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Utah Medicaid's managed care experiment is now on firmer footing, says the state's Inspector General.

The Utah Department of Health is in contract negotiations with four health plans that, starting in January, will manage care for 70 percent of the 252,000 Utahns on Medicaid. The "accountable care" experiment was touted for its potential to save taxpayers $770 million over seven years.

In an Aug. 2 memo detailing weaknesses in draft contracts, Inspector General Lee Wyckoff cast doubt on whether those gains would be realized.

But health officials have since added safeguards to protect against fraud and ensure that patients have access to quality care, he reported in an Oct. 15 audit. Added to the contracts were:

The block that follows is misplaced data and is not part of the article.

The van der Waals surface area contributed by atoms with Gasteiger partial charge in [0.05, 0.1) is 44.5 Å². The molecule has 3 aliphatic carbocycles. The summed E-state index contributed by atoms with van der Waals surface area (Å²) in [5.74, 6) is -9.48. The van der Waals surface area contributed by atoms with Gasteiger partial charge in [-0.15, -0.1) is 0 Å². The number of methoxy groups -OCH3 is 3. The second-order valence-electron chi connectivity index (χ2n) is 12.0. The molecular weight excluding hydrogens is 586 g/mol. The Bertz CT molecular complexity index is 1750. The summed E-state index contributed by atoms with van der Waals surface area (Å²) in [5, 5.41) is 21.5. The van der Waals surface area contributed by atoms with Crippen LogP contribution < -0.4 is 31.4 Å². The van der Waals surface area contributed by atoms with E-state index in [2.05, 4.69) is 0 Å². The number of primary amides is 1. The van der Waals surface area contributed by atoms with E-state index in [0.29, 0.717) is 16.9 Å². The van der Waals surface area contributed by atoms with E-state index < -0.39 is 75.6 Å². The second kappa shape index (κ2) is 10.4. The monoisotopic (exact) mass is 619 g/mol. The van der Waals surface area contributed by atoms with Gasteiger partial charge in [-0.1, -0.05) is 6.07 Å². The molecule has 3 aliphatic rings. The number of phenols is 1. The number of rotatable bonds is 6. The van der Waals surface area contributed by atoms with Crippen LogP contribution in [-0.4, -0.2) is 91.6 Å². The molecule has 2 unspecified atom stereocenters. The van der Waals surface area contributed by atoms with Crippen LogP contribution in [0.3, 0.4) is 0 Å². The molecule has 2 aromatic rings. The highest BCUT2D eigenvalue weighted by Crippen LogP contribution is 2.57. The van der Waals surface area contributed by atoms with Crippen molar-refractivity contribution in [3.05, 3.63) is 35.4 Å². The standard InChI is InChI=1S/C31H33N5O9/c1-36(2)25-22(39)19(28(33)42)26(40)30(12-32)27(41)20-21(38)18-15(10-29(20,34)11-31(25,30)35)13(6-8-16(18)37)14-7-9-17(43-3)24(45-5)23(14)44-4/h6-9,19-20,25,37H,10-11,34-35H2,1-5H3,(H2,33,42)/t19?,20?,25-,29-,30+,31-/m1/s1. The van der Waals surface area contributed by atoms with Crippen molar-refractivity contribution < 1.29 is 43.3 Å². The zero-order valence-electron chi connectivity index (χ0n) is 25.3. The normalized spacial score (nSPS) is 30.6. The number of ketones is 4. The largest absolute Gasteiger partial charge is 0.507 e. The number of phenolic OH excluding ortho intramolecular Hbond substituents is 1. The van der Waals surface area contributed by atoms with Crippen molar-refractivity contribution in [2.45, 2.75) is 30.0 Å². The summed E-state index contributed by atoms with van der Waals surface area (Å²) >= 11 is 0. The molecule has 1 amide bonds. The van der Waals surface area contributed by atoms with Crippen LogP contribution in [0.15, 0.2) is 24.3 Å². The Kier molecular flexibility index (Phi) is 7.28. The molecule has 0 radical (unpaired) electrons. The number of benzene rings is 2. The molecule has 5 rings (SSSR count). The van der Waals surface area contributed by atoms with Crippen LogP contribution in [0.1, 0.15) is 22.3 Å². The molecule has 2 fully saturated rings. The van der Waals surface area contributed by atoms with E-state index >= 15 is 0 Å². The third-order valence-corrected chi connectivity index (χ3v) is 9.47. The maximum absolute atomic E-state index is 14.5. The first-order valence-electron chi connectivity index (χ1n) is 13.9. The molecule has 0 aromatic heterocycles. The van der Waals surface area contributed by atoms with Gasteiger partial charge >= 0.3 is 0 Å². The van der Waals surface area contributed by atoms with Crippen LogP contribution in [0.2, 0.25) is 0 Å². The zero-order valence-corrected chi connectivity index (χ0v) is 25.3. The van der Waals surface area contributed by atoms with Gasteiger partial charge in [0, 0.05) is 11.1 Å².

• Financial penalties to guard against health plans going over budget or rationing care.

• A clear mechanism for the Inspector General to recoup misspent funds.

He is still pressing for more direct oversight of the plans and a financial analysis of what the state expects to reap from its investment. But the audit cites no reason to delay contract negotiations.

Backed by health industry chieftains and unanimously approved by the Legislature, the Medicaid overhaul was pitched as a way to preserve Utah's low-income health safety net, which is set to explode in size under federal health reform.

It envisions steering Medicaid patients into accountable care organizations, or ACOs, managed care networks that would be paid monthly lump sums per patient. If an ACO spends more than allotted for care and prescription drugs, it absorbs the loss. If it spends less, it gets a share of the leftovers — similar to old HMOs of the '90s.

Most savings will come from limiting inflation; funding for the ACOs can't grow faster than the state's budget.

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